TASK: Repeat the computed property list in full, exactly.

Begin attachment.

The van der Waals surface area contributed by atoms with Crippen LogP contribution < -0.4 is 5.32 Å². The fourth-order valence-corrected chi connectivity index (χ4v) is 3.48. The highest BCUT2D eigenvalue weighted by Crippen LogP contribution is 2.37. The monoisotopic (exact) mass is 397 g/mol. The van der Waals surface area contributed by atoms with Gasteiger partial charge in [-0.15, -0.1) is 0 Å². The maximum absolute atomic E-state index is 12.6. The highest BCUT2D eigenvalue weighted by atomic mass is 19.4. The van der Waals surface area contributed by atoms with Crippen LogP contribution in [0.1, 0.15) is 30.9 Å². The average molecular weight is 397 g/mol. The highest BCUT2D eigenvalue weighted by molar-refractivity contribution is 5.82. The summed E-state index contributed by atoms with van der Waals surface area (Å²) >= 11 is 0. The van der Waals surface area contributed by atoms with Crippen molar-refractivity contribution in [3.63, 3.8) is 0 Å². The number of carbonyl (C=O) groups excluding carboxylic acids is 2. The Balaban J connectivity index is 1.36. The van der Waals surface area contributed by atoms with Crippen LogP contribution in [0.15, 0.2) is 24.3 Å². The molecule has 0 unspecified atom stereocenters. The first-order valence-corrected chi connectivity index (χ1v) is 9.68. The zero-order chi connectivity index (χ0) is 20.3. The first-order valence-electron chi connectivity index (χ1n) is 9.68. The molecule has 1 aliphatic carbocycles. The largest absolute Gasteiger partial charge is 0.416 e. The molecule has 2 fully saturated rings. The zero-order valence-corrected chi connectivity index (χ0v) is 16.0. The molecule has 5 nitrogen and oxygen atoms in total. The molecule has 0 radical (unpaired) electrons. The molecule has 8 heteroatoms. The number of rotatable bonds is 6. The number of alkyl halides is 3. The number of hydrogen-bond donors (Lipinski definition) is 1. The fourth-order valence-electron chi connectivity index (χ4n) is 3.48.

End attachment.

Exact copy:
The van der Waals surface area contributed by atoms with Crippen LogP contribution < -0.4 is 5.32 Å². The fourth-order valence-corrected chi connectivity index (χ4v) is 3.48. The highest BCUT2D eigenvalue weighted by Crippen LogP contribution is 2.37. The monoisotopic (exact) mass is 397 g/mol. The van der Waals surface area contributed by atoms with Gasteiger partial charge in [-0.15, -0.1) is 0 Å². The maximum absolute atomic E-state index is 12.6. The highest BCUT2D eigenvalue weighted by atomic mass is 19.4. The van der Waals surface area contributed by atoms with Crippen LogP contribution in [0.1, 0.15) is 30.9 Å². The average molecular weight is 397 g/mol. The highest BCUT2D eigenvalue weighted by molar-refractivity contribution is 5.82. The summed E-state index contributed by atoms with van der Waals surface area (Å²) >= 11 is 0. The van der Waals surface area contributed by atoms with Crippen molar-refractivity contribution in [3.63, 3.8) is 0 Å². The number of carbonyl (C=O) groups excluding carboxylic acids is 2. The Balaban J connectivity index is 1.36. The van der Waals surface area contributed by atoms with Crippen LogP contribution in [0.15, 0.2) is 24.3 Å². The molecule has 0 unspecified atom stereocenters. The first-order valence-corrected chi connectivity index (χ1v) is 9.68. The zero-order chi connectivity index (χ0) is 20.3. The first-order valence-electron chi connectivity index (χ1n) is 9.68. The molecule has 1 aliphatic carbocycles. The largest absolute Gasteiger partial charge is 0.416 e. The molecule has 2 fully saturated rings. The zero-order valence-corrected chi connectivity index (χ0v) is 16.0. The molecule has 5 nitrogen and oxygen atoms in total. The molecule has 0 radical (unpaired) electrons. The molecule has 8 heteroatoms. The number of rotatable bonds is 6. The number of alkyl halides is 3. The number of hydrogen-bond donors (Lipinski definition) is 1. The fourth-order valence-electron chi connectivity index (χ4n) is 3.48.